“Victor and Valentino” is off to a Fun, Adventurous Start
By: Dylan Hysen
Victor and Valentino premiered this morning at 8:30am on Cartoon Network (not that you’d know from their TV listings) from Powerpuff Girls storyboard artist Diego Molano. In this 11 minute pilot, Molano is faced with the Herculean task of establishing characters and a new setting all while executing a story that can stand on its own. This is completely unreasonable, yet Victor and Valentino finds success in its first episode, introducing us to a fascinating world in the context of a fun, fast-paced story.
The show is led by half-brothers (they briefly discuss their shared father at one point) Victor (voiced by Molano) and Valentino (Rico Rodriguez, from Modern Family) who have a familiar adventurous/wet-blanket dynamic. Victor is your Star or Mabel of the show, and Valentino, more the Dipper or Marco. The short episode doesn’t give enough time for either character to jump out at you, but their adventures in it certainly do as the two somehow quickly travel to the underworld via tacos and a magic dog, where they face a supernatural maze.
What stands out most about the show is the humor (Victor at one point in the episode’s best gag chooses a luchador mask over things like a GPS from a video game-like item shop in the maze) and the unique aesthetic of the show. Victor and Valentino feels like Gravity Falls with its sibling-dynamic and supernatural setting, but more fun and absurd, and infused with Hispanic culture. From tacos being the framing device of the episode, to almost everything feeling Día de Muertos-inspired, to the leads themselves and all of the characters being Hispanic, to the partly-Spanish speaking grandmother (very Jane the Virgin-like), the show consistently highlights the cultural influence of its creator, and to me it clearly pays off as that’s the thing that stands out most in my mind looking back on the pilot.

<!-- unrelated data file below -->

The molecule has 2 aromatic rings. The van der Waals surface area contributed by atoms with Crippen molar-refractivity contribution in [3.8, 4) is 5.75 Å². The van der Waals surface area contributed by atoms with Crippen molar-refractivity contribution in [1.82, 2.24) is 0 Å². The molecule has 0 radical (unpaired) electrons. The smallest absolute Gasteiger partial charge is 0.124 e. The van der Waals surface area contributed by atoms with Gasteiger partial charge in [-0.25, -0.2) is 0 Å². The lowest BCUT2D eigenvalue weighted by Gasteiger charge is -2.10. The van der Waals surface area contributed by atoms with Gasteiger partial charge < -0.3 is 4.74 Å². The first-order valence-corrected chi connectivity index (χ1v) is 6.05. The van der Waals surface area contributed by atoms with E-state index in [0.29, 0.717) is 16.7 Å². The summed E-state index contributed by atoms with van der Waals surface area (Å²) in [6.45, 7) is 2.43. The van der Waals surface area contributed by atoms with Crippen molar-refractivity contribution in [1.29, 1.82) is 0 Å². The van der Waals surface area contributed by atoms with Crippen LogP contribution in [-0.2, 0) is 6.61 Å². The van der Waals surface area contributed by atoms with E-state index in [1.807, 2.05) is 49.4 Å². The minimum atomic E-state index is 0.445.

The episode ends with Victor and Valentino’s grandmother telling them an ominous “it’s time for you to learn the truth about Monte Macabre” after Victor’s new mask apparently reveals a ghost-realm in their hometown. I love when seemingly throwaway gags pay off to the overarching plot and Victor’s luchador mask being the key to unlocking this new realm is an excellent example of that device. The end of the episode is an intriguing direction to take the show, playing off the strengths of the Día de Muertos-influence of the episode. This prominent otherworldly dynamic always being at play could be a great distinguisher from shows like Gravity Falls and I can’t wait to see where the series goes next.
Catch the pilot again on November 1st at 3:30pm on Cartoon Network. [Update: it’s now on Youtube.]